The US president Joe Biden has been announcing more “supply chain” policies. In statement issued by the White House on Monday 27th November, Joe Biden said that he would announce “nearly 30 new actions to strengthen supply chains critical to America’s economic and national security.” The apparent reasoning behind the policy initiative is that “robust supply chains are fundamental to a strong economy. When supply chains smooth, prices fall for goods, food, and equipment, putting more money in the pockets of American families, workers, farmers, and entrepreneurs”.

A number of the measures announced appear to be essentially bureaucratic, such as creating a “Council on Supply Chain Resilience”. However, others seem to be an attempt to influence parts of the American economy, including the logistics sector. For example, Joe Biden has said he will create the “Department of Transport Multimodal Freight Office” which will be responsible “for maintaining and improving the condition and performance of the nation’s multimodal freight network including through the development of the National Multimodal Freight Network, review of State Freight Plans, and the continued advancement of the FLOW initiative in partnership with the Bureau of Transportation Statistics”. It might be assumed from this that the US Government could use such an initiative as a platform for investment in intermodal transport, such as the port and rail infrastructure between the West Coast and Chicago. There is money being spent as part of this wider supply chain initiative, with US$196m being spent on what is called the “domestic food supply chains”, however it is unclear if any of it will be spent on logistics infrastructure.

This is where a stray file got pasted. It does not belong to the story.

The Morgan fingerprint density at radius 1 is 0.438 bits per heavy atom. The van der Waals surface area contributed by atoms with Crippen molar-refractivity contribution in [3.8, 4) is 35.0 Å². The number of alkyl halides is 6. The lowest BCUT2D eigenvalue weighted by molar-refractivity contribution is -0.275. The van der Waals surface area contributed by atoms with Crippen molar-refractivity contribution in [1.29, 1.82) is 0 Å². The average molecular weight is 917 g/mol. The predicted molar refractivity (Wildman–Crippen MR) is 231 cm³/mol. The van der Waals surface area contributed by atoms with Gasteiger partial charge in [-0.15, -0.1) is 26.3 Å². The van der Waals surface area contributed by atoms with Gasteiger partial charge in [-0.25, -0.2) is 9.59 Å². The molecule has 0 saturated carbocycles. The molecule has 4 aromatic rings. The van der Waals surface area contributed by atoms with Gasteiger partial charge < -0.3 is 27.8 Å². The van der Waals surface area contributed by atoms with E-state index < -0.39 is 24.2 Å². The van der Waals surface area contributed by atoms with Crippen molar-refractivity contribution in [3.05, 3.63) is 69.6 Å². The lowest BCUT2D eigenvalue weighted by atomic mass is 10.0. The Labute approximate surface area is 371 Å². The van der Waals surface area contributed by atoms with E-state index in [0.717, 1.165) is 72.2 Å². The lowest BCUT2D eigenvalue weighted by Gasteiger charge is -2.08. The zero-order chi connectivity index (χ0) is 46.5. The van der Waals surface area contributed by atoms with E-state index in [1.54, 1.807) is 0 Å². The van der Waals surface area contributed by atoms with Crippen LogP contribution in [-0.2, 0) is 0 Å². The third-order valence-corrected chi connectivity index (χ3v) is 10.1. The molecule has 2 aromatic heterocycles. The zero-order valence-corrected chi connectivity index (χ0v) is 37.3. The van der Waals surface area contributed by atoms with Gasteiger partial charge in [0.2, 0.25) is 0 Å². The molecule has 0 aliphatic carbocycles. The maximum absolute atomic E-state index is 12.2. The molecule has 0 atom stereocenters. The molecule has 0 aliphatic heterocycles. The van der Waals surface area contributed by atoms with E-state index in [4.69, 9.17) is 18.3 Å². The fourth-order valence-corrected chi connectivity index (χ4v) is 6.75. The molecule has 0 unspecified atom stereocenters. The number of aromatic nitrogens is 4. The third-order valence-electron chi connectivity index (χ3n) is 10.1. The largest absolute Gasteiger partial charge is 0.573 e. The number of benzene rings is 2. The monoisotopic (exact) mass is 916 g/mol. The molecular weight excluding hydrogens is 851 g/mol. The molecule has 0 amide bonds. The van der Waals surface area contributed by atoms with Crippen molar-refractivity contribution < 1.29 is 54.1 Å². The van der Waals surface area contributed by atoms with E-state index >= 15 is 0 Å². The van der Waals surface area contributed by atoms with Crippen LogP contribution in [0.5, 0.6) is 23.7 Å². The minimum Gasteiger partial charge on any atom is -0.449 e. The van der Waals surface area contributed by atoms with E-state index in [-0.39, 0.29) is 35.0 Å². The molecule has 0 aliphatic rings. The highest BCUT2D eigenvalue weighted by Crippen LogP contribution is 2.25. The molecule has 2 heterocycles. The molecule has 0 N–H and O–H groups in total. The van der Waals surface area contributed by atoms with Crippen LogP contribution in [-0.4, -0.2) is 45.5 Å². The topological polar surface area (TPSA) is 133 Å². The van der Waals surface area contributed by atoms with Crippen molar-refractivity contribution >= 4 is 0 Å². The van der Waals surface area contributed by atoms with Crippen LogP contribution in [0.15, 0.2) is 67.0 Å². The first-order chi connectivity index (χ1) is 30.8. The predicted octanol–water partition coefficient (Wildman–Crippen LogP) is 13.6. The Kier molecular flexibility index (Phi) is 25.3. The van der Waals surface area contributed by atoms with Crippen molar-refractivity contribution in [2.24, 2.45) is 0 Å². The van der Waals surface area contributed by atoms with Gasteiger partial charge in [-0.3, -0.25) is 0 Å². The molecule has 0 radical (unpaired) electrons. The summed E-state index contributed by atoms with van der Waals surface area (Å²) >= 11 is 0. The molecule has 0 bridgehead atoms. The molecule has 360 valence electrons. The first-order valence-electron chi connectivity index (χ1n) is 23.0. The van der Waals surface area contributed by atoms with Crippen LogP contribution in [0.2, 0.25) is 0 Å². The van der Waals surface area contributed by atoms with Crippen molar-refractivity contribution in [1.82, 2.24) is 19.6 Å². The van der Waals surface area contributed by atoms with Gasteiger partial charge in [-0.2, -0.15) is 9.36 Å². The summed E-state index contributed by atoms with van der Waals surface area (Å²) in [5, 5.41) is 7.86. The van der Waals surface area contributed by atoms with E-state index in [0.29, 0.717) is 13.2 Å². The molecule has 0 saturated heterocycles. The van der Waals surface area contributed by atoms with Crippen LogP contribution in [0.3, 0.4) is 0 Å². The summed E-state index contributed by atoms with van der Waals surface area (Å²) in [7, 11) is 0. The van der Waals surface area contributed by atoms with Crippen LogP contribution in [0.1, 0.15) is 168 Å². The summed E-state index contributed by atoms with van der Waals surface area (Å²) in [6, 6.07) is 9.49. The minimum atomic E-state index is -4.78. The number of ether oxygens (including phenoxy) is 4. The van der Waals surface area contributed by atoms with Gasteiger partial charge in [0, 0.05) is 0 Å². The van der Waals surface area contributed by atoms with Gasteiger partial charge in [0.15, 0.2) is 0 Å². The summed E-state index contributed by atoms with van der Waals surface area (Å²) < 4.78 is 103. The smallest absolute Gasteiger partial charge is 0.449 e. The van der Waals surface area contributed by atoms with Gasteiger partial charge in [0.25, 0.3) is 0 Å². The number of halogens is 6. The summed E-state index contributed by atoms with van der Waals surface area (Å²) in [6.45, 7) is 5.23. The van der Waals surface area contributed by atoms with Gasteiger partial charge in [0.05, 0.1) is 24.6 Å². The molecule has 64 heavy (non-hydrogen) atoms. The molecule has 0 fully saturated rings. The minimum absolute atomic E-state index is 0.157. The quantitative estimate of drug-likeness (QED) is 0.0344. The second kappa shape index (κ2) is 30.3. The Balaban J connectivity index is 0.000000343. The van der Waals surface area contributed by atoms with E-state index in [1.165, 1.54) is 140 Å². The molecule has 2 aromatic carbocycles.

A great deal of this statement seems to be about making political gestures rather than operational realities in supply chain management. Certainly, the politicians say that they are concerned to avoid the sort of problems that were seen around the port of Los Angeles in 2021 and 2022. However, judging by this statement there are higher priorities than dealing with port infrastructure.

Author: Thomas Cullen

Source: Ti Insights

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